In June 1988, Medstone issued its initial public offering. Medstone's prospectus stated that the Medstone system compared favorably with other lithotripters offered by competitors, that the system had been used successfully to treat kidney stone patients since 1986 and gallstone patients since January 1988, and that Medstone's marketing plan was based on its belief that 2,000 lithotripters would be installed in the United States in the next five to ten years to treat kidney stone and gallstone patients. Following the public offering, Medstone sold 1.15 million shares of its common stock at $13 per share.

In the year following the offering, Medstone issued a number of statements regarding the prospects of its gallstone lithotripsy system. For example, Medstone represented that its gallstone investigations were proceeding as expected; that the demand for lithotripsy to treat kidney stones and gallstones was on the rise and would result in increased demand for Medstone's system; and that Medstone's future was bright.

The price of Medstone's stock increased steadily following the June 1988 public offering to a high closing bid of almost $40 a share in August 1988. In the fall of 1988, Errol Payne resigned as Medstone's Chief By early October 1989, the Medstone stock price had decreased to $15 per share, and it continued to fall to $12 per share by October 18, 1989.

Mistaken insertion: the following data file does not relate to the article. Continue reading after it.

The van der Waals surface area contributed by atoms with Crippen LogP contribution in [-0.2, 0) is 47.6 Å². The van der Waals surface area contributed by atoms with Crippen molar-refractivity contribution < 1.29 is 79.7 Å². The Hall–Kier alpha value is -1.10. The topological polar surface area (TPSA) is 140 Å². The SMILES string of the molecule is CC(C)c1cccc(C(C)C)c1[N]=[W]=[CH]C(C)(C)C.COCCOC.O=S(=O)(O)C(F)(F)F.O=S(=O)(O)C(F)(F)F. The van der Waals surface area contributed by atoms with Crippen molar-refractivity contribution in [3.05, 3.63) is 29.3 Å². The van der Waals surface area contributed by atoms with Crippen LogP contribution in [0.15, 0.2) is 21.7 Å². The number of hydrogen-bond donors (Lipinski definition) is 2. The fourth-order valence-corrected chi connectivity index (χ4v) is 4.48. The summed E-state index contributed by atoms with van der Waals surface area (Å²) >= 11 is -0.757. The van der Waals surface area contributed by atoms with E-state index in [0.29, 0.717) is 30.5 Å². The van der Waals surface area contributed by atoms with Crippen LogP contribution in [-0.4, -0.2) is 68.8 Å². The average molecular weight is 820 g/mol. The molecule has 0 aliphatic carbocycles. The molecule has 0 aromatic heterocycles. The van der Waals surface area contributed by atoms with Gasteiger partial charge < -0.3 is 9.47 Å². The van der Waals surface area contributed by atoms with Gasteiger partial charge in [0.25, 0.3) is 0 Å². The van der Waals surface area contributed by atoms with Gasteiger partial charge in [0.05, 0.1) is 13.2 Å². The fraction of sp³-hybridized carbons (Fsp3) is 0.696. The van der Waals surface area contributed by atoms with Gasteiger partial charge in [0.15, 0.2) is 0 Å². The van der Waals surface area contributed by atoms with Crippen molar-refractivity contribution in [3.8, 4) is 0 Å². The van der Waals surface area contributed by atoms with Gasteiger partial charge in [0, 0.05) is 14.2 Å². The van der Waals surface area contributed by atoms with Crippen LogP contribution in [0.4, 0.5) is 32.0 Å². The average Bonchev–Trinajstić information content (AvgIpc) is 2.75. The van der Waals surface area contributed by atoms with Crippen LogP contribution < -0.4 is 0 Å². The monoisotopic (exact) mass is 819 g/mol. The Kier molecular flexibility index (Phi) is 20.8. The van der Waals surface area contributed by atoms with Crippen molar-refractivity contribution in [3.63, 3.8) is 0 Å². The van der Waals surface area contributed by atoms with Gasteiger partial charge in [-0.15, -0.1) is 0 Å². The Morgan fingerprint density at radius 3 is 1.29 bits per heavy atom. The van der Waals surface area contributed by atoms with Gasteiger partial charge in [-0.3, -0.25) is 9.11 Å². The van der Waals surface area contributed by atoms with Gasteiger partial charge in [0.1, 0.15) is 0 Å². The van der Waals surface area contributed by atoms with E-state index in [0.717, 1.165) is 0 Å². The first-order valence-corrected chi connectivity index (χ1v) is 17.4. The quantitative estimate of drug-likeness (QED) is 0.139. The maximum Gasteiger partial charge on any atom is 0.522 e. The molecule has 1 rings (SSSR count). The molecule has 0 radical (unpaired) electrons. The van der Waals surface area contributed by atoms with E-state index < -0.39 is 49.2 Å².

Executive Officer ("CEO"), and shortly thereafter he and his family sold two-thirds of their stock, for $6.5 million. At about the same time, Richard Penfil, Medstone's President, and his family sold one-fourth of their Medstone stock for approximately $2.4-2.5 million. After Penfil's resignation in August of 1989, Penfil and his family sold the vast majority of their remaining stock for an additional $4.5 million.